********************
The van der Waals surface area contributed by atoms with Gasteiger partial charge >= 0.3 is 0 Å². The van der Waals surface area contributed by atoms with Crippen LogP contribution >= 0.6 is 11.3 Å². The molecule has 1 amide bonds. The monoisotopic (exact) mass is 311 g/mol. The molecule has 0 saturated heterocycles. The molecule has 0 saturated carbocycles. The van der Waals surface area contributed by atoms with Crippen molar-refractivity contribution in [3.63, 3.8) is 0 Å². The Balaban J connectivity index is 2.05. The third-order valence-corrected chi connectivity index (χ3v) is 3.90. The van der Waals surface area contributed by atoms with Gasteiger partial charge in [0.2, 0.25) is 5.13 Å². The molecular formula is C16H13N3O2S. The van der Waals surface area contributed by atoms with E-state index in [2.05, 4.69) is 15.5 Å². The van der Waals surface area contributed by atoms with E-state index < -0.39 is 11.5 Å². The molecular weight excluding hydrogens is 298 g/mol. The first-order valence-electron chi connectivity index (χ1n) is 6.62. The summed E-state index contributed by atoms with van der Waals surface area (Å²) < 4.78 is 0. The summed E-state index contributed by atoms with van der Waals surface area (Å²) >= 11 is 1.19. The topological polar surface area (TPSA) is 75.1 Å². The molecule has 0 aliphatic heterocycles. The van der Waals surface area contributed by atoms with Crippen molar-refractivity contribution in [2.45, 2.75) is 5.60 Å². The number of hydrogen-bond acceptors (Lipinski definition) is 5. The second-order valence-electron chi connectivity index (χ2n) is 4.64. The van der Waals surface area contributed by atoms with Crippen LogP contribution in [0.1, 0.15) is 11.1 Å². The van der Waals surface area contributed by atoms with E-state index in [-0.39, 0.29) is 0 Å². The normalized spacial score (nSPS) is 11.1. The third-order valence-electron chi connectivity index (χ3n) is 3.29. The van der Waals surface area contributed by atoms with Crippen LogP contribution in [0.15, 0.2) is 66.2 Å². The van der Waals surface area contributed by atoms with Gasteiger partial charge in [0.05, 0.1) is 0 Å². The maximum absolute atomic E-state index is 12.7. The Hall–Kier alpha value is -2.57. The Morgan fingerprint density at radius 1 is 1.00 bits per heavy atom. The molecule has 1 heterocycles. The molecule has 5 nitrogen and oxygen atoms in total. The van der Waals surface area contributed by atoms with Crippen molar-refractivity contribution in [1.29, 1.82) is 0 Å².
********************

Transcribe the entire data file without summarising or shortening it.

The van der Waals surface area contributed by atoms with Gasteiger partial charge >= 0.3 is 0 Å². The van der Waals surface area contributed by atoms with Crippen LogP contribution >= 0.6 is 11.3 Å². The molecule has 1 amide bonds. The monoisotopic (exact) mass is 311 g/mol. The molecule has 0 saturated heterocycles. The molecule has 0 saturated carbocycles. The van der Waals surface area contributed by atoms with Crippen molar-refractivity contribution in [3.63, 3.8) is 0 Å². The Balaban J connectivity index is 2.05. The third-order valence-corrected chi connectivity index (χ3v) is 3.90. The van der Waals surface area contributed by atoms with Gasteiger partial charge in [0.2, 0.25) is 5.13 Å². The molecular formula is C16H13N3O2S. The van der Waals surface area contributed by atoms with E-state index in [2.05, 4.69) is 15.5 Å². The van der Waals surface area contributed by atoms with E-state index < -0.39 is 11.5 Å². The molecular weight excluding hydrogens is 298 g/mol. The first-order valence-electron chi connectivity index (χ1n) is 6.62. The summed E-state index contributed by atoms with van der Waals surface area (Å²) < 4.78 is 0. The summed E-state index contributed by atoms with van der Waals surface area (Å²) >= 11 is 1.19. The topological polar surface area (TPSA) is 75.1 Å². The molecule has 0 aliphatic heterocycles. The van der Waals surface area contributed by atoms with Crippen molar-refractivity contribution in [2.45, 2.75) is 5.60 Å². The number of hydrogen-bond acceptors (Lipinski definition) is 5. The second-order valence-electron chi connectivity index (χ2n) is 4.64. The van der Waals surface area contributed by atoms with Crippen LogP contribution in [0.1, 0.15) is 11.1 Å². The van der Waals surface area contributed by atoms with E-state index in [-0.39, 0.29) is 0 Å². The normalized spacial score (nSPS) is 11.1. The third-order valence-electron chi connectivity index (χ3n) is 3.29. The van der Waals surface area contributed by atoms with Crippen LogP contribution in [0.15, 0.2) is 66.2 Å². The van der Waals surface area contributed by atoms with Gasteiger partial charge in [0.05, 0.1) is 0 Å². The maximum absolute atomic E-state index is 12.7. The Hall–Kier alpha value is -2.57. The Morgan fingerprint density at radius 1 is 1.00 bits per heavy atom. The molecule has 1 heterocycles. The molecule has 5 nitrogen and oxygen atoms in total. The van der Waals surface area contributed by atoms with Crippen molar-refractivity contribution in [1.29, 1.82) is 0 Å².